It’s crucial to have good, clean potable water in your home that is free from any odors to keep you and your family clear of health risks. If you’ve noticed that your water smells like sulfur and your sink smells bad, this guide is for you.
Here, we’ll talk about the causes, the health risks associated with it, and most importantly, how to fix it.
If you’ve asked yourself, “why does my water smell like sulfur?” it’s due to hydrogen sulfide gas (H2S). In your water supply, there is a naturally occurring ion called sulfate. In moderate concentrations, this sulfate is virtually undetectable.
There are, however, instances where it can turn into hydrogen sulfide:
- 1High sulfur-reducing bacteria within the water supply
- 2A corroded magnesium or aluminium anode rod
- 3Naturally occurring – a result of decay and chemical reactions within soil and rocks
- 4Sulfur bacteria or any chemical reactions that occur within water heaters
Below are some ways hydrogen sulfide gets into specific water sources.
- 1Well Water
If you’ve asked yourself, 'why does my well water smell like sulfur?' It's because hydrogen sulfide gas occurs naturally in some groundwater. The sulfur smell in well water is not pleasant and is typically formed from decaying plant material found in deep or shallow wells. The hydrogen sulfide gas is the reason why your well water smells like sulfur.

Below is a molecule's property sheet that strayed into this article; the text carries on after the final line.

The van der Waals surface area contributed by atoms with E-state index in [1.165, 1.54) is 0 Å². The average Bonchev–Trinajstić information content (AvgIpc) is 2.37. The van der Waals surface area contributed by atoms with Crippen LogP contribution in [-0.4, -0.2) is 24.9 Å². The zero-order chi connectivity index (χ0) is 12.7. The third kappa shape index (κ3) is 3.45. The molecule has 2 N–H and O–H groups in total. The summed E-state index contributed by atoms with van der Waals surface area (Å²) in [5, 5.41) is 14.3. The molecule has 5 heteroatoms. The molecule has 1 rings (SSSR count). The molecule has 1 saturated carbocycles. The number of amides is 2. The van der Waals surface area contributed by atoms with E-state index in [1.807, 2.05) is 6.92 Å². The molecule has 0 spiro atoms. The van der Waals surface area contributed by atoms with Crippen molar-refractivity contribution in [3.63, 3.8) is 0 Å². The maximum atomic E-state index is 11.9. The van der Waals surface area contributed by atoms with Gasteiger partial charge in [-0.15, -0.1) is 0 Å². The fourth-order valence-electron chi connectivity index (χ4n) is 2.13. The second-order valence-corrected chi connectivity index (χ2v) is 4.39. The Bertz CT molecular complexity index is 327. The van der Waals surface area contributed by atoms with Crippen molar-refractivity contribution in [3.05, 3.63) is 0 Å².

- 2Tap Water
Wondering why your water smells like sulfur in one faucet and not the other? If the smell is from your hot water, it’s likely from the water heater in your house. If only your cold water smells like sulfur, the problem likely exists within your drains or pipes. If your tap water smells like sulfur or your sink water smells like sulfur, it could be an issue with the plumbing or groundwater.
- 3Water Heater
What causes a sulfur smell in hot water? A water heater can cause that sulfur smell as it provides an ideal environment for sulfate to become hydrogen sulfide gas. This can be produced in two ways:
Typically, if your hot water smells like sulfur, it’s likely attributed to the magnesium metal anode, which has electrons that help to convert sulfate to hydrogen sulfide gas.
How to Tell If Your Water At Home Contains Hydrogen Sulfide?
Below are some ways you can tell if your water at home contains hydrogen sulfide.
Is Sulfur Water Safe To Drink?
It depends on exactly how much sulfate or hydrogen sulfide is in your water. Likely, you won’t have serious health issues unless they’re found in very high concentrations. In high concentrations, however, hydrogen sulfate can cause the following problems:
How to Remove Sulfur from Water
Here are some ways that you can remove sulfur from water.
From Well Water
Wondering how to get rid of the sulfur smell in well water?
Disinfecting the well and plumbing system with a strong chlorine solution should remove the sulfur smell from well water. You can do this on your own or hire a professional to help you.
In some cases, you might have to do pre-work (scrubbing the well casing and using special treatment chemicals). In such instances, try to contact a professional to help you.